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Senator son of slain Colombian cartel fighter proposes drug legalization

Senator son of slain Colombian cartel fighter proposes drug legalization

A Colombian senator and son of a presidential candidate assassinated by deceased drug kingpin Pablo Escobar has called for a congressional debate on the taboo subject of drug legalization.
"The current repressive approach against drug trafficking hasn't worked despite the huge amounts of blood we Colombians have shed," Sen. Juan Manuel Galan, of the opposition Liberal Party, told The Associated Press on Thursday. "It's time to look at different options, together with other drug-production nations, as a way to break the back of the drug traffickers."
Any serious discussion of drug legalization has long been off-limits in Colombia, in part because the United States leans heavily on the Andean nation _ the world's largest supplier of cocaine _ to eliminate drug trafficking at its source. Colombia has received more than US$4 billion in mostly military U.S. aid since 2000 _ more than any country outside the Middle East.
Although politicians have backed legalization before, Galan's proposal for a congressional debate on the issue carries additional weight because of the high esteem in which Colombians hold his father, Luis Carlos Galan, who was shot and killed while campaigning in 1990 for the presidency.
The respected, charismatic candidate was all but assured victory when his assassination in Bogota was ordered by Escobar, head of the defunct Medellin cartel, as part of a campaign of terror to prevent his extradition to the United States, a move he feared that Galan would support if elected.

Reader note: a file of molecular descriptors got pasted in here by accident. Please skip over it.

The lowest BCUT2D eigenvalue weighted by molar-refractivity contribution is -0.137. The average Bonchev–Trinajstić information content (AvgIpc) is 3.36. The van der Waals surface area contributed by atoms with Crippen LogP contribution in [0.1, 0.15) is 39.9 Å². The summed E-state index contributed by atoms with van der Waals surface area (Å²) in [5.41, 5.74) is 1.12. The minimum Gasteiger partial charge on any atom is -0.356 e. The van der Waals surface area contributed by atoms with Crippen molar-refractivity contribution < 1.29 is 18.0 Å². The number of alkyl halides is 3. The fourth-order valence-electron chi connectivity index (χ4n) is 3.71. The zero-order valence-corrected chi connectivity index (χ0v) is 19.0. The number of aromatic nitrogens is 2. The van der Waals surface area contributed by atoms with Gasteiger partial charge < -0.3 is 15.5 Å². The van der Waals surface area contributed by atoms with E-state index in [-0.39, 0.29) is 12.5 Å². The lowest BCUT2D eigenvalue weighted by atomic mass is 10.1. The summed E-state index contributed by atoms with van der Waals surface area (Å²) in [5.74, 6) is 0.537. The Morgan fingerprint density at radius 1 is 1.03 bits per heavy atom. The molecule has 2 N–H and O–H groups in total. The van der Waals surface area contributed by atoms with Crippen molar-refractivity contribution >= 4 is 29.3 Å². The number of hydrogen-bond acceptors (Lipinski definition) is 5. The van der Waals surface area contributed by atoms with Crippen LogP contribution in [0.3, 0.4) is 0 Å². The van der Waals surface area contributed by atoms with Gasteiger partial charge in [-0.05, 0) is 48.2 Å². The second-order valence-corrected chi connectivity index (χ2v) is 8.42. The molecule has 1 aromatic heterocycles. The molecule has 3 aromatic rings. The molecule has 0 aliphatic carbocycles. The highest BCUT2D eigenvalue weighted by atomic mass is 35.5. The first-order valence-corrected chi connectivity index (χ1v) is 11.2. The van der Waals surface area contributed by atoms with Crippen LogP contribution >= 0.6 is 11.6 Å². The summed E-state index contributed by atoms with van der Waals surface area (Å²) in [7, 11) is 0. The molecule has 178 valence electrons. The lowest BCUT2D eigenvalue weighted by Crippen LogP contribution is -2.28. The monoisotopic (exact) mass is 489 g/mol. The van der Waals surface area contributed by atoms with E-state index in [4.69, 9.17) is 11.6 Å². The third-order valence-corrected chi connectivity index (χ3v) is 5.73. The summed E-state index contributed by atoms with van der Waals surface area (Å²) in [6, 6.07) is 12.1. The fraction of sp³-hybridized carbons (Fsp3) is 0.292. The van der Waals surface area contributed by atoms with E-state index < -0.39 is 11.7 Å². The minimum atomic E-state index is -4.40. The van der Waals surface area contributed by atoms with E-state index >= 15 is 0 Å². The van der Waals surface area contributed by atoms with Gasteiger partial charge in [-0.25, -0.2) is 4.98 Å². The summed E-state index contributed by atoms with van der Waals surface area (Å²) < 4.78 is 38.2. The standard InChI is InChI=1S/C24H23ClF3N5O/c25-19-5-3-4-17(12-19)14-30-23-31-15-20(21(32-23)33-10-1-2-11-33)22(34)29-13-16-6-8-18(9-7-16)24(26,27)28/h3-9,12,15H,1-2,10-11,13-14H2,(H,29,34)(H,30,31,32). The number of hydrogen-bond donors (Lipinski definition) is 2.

Escobar was killed in a shootout with police in 1993, but not before cartel assassins attacked scores of judges, an attorney general, Cabinet ministers, journalists and police. Hundreds of other innocent people died during bombings in Bogota and the western city of Medellin, but no attack shocked the nation more than the killing of Galan, now a martyr-like figure in the conflict.
Asked what his father would think about his openness to legalization, Juan Manuel Galan said: "I think after two decades, seeing the violent impact of drug trafficking, he would not be closed to new ideas about how to deliver a final deathblow to the drug traffickers."
While the United States is likely to oppose the discussion, Galan said, "Colombia has the moral authority to lead this debate at the international level."
New evidence has called into question the effectiveness of the aerial spraying of illegal coca crops, a linchpin of the U.S.-led anti-narcotics strategy.
Despite chemically eradicating a record 144,000 hectares (355,000 acres) of coca last year, the latest U.S. government survey found 26 percent more land dedicated to the plant used to make cocaine in 2005 than in the prior year.
"Two decades into the drug war we continue having illegal mafias that spread violence across the country, we continue having guerrillas, we continue having paramilitaries," said Galan, who has yet to receive his party's backing for the proposed debate. "And despite it all there's no real solution in sight to the problem."


Updated : 2021-06-14 01:14 GMT+08:00